In a Parent’s Review article, the Emily Miall talks about this idea of linking old to new. She writes, “This mental digestion is not a rapid process; gradually fresh facts sink into the mind, associating themselves to facts already there, pictured in the imagination, weighed and accepted by reason, brooded over and developed; slowly new ideas take root, finding through many channels a resting-place in the intelligence, and mysteriously cherished till the day comes when they shall bear fruit. This operation cannot be hurried; every child, every youth and maiden will digest their knowledge in their own way and at their own pace; all that is wanted is leisure and rest. Knowledge acquired in any other way is absolutely worthless and temporary; it leads nowhere and to nothing; it is much unassimilated mental food doomed to be rejected.
(Vol. 3, p. 362). Those words should inspire us all to press on and realize that through the um’s, hesitations, and run-on sentences of oral narration, magic is taking place.
Aukerman, M. (2013). Rereading comprehension pedagogies: Toward a dialogic teaching ethic that honors student sensemaking. Dialogic Pedagogy Journal, 1(1), A1-A31.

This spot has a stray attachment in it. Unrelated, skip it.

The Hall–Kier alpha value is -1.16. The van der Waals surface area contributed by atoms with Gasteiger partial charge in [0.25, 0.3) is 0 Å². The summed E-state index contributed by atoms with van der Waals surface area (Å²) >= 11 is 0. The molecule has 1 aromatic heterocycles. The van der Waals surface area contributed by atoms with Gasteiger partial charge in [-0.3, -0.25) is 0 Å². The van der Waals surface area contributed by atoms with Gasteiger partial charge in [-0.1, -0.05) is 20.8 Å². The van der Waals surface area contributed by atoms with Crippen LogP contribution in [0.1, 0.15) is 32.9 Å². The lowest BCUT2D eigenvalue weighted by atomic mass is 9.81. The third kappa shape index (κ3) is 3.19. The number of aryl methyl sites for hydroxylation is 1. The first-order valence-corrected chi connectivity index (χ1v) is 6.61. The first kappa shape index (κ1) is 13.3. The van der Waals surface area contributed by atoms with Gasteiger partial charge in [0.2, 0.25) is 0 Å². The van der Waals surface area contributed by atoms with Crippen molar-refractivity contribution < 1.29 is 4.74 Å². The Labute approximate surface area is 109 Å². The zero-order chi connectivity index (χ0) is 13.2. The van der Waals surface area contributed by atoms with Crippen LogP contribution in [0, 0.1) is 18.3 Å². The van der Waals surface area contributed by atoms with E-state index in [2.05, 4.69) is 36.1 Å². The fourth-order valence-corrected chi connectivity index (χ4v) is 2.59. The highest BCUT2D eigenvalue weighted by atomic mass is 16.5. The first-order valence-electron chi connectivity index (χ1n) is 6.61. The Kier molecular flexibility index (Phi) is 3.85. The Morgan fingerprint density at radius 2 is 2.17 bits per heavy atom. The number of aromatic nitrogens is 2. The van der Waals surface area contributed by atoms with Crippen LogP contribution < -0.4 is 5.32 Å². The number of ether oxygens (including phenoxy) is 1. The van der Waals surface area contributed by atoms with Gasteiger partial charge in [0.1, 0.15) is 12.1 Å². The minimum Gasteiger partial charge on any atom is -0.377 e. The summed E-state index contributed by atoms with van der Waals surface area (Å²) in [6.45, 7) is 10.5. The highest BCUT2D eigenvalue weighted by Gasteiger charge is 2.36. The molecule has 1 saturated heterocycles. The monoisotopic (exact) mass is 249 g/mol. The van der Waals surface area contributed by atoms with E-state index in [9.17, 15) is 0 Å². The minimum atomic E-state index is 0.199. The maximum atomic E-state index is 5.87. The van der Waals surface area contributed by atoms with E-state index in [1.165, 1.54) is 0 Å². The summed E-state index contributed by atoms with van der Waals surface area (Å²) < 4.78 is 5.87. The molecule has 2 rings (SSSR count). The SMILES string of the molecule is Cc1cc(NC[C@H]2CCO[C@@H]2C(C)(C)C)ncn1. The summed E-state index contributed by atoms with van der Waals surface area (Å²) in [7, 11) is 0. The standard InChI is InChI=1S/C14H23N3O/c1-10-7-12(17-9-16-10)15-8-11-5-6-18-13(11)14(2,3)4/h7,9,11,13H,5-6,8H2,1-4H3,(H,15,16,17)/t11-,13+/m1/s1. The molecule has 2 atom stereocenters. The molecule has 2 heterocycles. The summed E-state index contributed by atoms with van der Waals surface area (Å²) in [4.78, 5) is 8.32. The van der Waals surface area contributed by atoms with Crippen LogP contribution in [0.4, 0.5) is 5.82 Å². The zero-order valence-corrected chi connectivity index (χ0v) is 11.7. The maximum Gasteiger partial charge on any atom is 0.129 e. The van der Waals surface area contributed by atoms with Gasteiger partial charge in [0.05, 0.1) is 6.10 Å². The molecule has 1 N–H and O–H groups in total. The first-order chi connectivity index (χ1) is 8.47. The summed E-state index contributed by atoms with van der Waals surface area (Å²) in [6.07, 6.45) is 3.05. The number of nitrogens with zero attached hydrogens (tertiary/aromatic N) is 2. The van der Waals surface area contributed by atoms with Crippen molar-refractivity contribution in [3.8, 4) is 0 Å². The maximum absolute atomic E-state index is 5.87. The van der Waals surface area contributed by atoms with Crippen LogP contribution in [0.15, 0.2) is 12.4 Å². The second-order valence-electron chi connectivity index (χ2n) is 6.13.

Barnes, D. (1992). From Communication to Curriculum. Michigan: Boynton/Cook Publishers.
Mason, C. M. (1989a). Home Education. Wheaton, IL: Tyndale House Publishers, Inc. (Original work published in 1925).
Mason, C. M. (1989b). Parents and Children. Wheaton, IL: Tyndale House Publishers, Inc. (Original work published in 1925).
Mason, C. M. (1989c). Philosophy of Education. Wheaton, IL: Tyndale House Publishers, Inc. (Original work published in 1925).
Miall, Emily (1892). There is no necessity for it. The Parents’ Review, 3(5), 362-364.
Willingham, D. (2008) What will improve a student’s memory? American Educator, Winter 2008-2009.
© 2017 Shannon Whiteside